Theater Review: CHOPIN IN PARIS (The Wallis)

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by Marc Wheeler on July 18, 2022

in Theater-Los Angeles


Nestled comfortably inside the Wallis Annenberg Center for the Performing Arts in Beverly Hills, Hershey Felder: Chopin in Paris is an enchanting “play with music” on the life of the renowned pianist and composer, Fryderyk Chopin. In the title role of this one-man show is Hershey Felder. Known for his biographical works on the lives of musical greats from Beethoven, Liszt, and Tchaikovsky through Berlin, Gershwin, and Bernstein, Felder has captivated audiences for over 28 years and 6,000 live performances across America and abroad. Combining his refined piano-playing skills with a deep historical knowledge of famed composers and musicians, Felder is a singular virtuoso who both writes and performs his solo shows. A scholar-in-residence at Harvard University’s Department of Music, he is a delightful storyteller and captivating performer. It’s hard to imagine others, even an understudy, being able to fill his shoes, for how many people have these particular interests and skill sets? He’s clearly found his niche and made a successful career in bringing it to life. To witness him doing what he loves, and does so very well, is an absolute joy.

Directed by Joel Zwick, Chopin in Paris is instantly inviting. Upon entering the intimate Lovelace Studio Theater at The Wallis, audiences are treated to a peek inside the Polish composer’s cozy Parisian home. The set is designed by Felder himself (his aestheticism runs rampant), and is dimly, gorgeously lit by Erik S. Barry. There are throws and candles scattered throughout the room, a chaise lounge off to the side, and chandeliers above the stage and theater seats. Lining the back walls are purple velvet curtains interspersed with giant, gold-framed mirrors. High windows allow space for Erik Carstensen’s changing projections to augment the narrative throughout the show. The mood is relaxed but anticipatory. A Steinway & Sons concert grand piano is illuminated center stage.

It is 4 March, 1848 at 9 Square d’Orléans, Paris: the Romantic era; a time of revolution. We, the audience, are here for a lesson with our teacher, Fryderyk (a.k.a. Frédéric) Chopin. During his brief life of 39 years, the musician made a living selling his compositions and giving piano lessons. As we learn in the show, he performed only 30 public concerts in his lifetime. Instead of seeking fame, he preferred the artistic respect from fellow artists, and spent more time in intimate salon settings, including his own, where this play takes place. When Felder enters as the musical prodigy, he is smartly dressed in a formal, period suit. He explains that he is here to teach us. Everything he’s about to say, Felder informs us, was said by Chopin at some point in his lifetime. We’re not just here to learn about Chopin, though. We’re here to learn about art, storytelling, and the making of musical poetry that sings the truths of the soul.

I often found myself tearing up while listening to Felder play Chopin’s music. There’s something about the entire created atmosphere that made me shut out the world and focus. With delicate quietude, Felder guides the audience to not just listen, but truly hear. Watching “Chopin’s” fingers glide across the keys, only to interrupt such tenderness with strong, percussive jabs, is intoxicating. But what makes Chopin in Paris flourish is how Felder mines the composer’s pieces for story, giving each work clear context. Through careful listening, we can hear Chopin’s biographical, emotional details pouring through. Sometimes Felder, as Chopin, talks before, or after, a piece. Other times he discusses what we’re hearing as he’s playing it. I have no idea if the stories Felder is telling us about these works are true. Did Chopin actually think these exact, or similar, thoughts while composing? Who knows. And what does it matter? Whether in the passages of a mazurka, polainaise, or sonata, Felder explains what’s happening in, and through, Chopin. Whether it’s while observing the scene around him, or articulating a dark (then suddenly bright!) memory lodged in his psyche, every note is precisely the note that needs to be played, in precisely the way it needs to be played. We understand. We fall in.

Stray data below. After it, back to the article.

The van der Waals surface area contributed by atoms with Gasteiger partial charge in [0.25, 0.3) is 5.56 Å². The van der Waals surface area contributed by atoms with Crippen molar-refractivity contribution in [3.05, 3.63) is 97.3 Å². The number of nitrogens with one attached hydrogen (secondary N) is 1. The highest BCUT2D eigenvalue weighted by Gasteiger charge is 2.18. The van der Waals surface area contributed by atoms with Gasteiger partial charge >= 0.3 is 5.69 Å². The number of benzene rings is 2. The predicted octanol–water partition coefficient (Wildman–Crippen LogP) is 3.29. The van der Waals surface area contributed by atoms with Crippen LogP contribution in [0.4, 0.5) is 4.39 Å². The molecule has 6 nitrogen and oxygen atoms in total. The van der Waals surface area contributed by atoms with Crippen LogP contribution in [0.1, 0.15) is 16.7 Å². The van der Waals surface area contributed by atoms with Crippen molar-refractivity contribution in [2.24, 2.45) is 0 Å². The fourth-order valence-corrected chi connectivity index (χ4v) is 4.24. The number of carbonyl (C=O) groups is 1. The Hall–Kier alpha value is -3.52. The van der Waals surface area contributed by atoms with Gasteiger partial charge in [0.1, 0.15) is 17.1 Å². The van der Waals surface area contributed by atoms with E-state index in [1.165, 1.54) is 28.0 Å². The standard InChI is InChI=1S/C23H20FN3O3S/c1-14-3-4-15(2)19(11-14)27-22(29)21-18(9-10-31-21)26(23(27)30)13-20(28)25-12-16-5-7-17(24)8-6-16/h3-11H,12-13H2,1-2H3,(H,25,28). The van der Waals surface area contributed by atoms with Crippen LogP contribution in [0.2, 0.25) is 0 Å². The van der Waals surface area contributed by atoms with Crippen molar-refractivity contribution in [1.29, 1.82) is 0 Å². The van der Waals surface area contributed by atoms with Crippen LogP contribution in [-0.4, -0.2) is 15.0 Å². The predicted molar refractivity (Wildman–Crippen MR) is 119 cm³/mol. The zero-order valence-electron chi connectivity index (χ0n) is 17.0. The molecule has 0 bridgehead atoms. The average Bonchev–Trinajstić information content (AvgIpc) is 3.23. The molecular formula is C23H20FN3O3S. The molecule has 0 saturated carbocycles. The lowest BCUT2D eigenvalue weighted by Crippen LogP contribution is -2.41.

Just as astounding is Felder’s knowledge. Throughout the show, Chopin asks his “class” for questions. We oblige. At first, I wasn’t sure if the inquiries were pre-arranged and given to “plants” in the audience. But then my friend asked Chopin which compositions were his most challenging. In flowery, articulate language as only Chopin (we imagine) would speak, the composer described the torture of attempting to recreate his improvisations. It was clear then that this Q&A was similarly impromptu. Because of these freewheeling sections wherein Felder fields an array of questions with grace and ease, each performance of Chopin in Paris is unique. (As if the evening weren’t lovely enough …)

As Felder shares the composer’s journey from Poland to Paris, there’s a twinkle in his eyes. We’re even greeted with a sly smile at the top of the show. Yes, we’re here to be moved and informed, these looks show us, but we’re also in for a treat. Throughout the show’s 90 (or so) minute running time, Felder embodies his main and tertiary characters fully, and often with a wink. I can’t imagine doing the thousands of shows that he has without also ensuring a great time for himself and his audiences. Felder, dear student, certainly knows how to teach. But he also, in many ways, knows how to play.

Chopin in Paris
Wallis Annenberg Center for the Performing Arts
9390 N. Santa Monica Blvd. in Beverly Hills
ends on July 24, 2022
for tickets, call (310) 246.3800 or visit

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